April 24, 2019
WARSAW (Reuters) – Poland’s governing nationalists announced legislation on Wednesday to ensure final high school exams are held next month despite a teachers’ strike that has shut thousands of schools for more than two weeks.
Teacher demands for a pay rise of up to 1,000 zloty ($260)evoke the competing demands of various groups for a slice of the fast-growing prosperity of central Europe’s largest economy, at a time when the ruling Law and Justice party (PiS) is expanding benefits for families and pensioners ahead of elections.
Critics say the government lacks incentive to find extra money for teachers as they broadly oppose the PiS over accusations that it is undermining Polish democracy by seeking to impose more political control over the judiciary, the state media and other public institutions. Meanwhile, the populist PiS has announced more payments for farmers who raise pigs and cows.
Teachers polled by the Rzeczpospolita daily say they earn 1,750-2,800 zloty a month after taxes. The average net salary in Polish enterprises amounts to around 3,700 zloty.
Students and parents are anxious to know whether final high school exams – allowing students to apply to university – will be held as planned at the beginning of May.
“The state must guarantee that in every school every exam candidate will be able to take their exam at the scheduled time, this is necessary for the peace of mind of students and parents and for the state to be seen as serious and responsible,” Prime Minister Mateusz Morawiecki said in a televised speech.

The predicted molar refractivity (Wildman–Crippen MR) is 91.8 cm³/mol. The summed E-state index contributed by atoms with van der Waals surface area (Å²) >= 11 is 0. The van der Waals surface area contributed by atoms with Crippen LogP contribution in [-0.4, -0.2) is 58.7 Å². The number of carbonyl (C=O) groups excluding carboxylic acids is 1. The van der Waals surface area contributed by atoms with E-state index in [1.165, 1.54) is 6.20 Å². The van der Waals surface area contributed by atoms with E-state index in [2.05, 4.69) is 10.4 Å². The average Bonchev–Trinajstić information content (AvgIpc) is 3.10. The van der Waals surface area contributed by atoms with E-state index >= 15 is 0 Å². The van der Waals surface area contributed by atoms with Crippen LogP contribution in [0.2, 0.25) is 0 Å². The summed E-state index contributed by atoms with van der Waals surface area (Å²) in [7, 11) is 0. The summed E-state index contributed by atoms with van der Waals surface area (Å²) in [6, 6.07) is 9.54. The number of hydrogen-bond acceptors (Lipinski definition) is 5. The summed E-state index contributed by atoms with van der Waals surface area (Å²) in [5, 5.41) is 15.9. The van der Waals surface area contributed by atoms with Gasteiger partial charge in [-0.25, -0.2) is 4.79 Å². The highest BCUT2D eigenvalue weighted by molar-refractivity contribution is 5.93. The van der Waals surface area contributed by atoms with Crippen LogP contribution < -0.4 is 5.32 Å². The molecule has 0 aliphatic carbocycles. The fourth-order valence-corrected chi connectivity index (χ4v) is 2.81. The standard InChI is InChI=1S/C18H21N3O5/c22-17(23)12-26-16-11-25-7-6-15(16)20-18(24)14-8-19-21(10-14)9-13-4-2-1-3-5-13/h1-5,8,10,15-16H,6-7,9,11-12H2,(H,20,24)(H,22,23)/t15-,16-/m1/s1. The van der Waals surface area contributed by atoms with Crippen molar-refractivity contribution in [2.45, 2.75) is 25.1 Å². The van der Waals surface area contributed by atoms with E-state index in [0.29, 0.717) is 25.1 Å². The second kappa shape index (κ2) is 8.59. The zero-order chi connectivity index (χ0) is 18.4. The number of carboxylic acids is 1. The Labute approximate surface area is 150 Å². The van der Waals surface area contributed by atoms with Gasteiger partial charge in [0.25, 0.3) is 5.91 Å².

He announced pending legislation that would allow school directors to grant permission for exams to go ahead if the teachers’ committees at schools remained on strike.
The emergency bill is expected to be put to a vote on Thursday. Given the PiS’s majority of 237 seats in the 460-strong lower house of parliament, the announced legislation is likely to be passed.
Despite a majority of Polish schools not holding lessons for a third week, final exams for children finishing primary and middle schools were held without disruptions.
Thousands of teachers took to the streets of Warsaw on Wednesday as the strike stretched into its 17th day, brandishing placards with slogans such as “Without respect and money, education drowns in poverty”.
In recent months, some opinion polls conducted before the European Parliament election in May have raised the possibility that PiS might lose power after Poland’s national election due in October or November. It is the first such signal since the strongly conservative party took office in 2015.
($1 = 3.8296 zlotys)
(Reporting by Alan Charlish, Anna Wlodarczak-Semczuk and Marcin Goclowski; Editing by Mark Heinrich)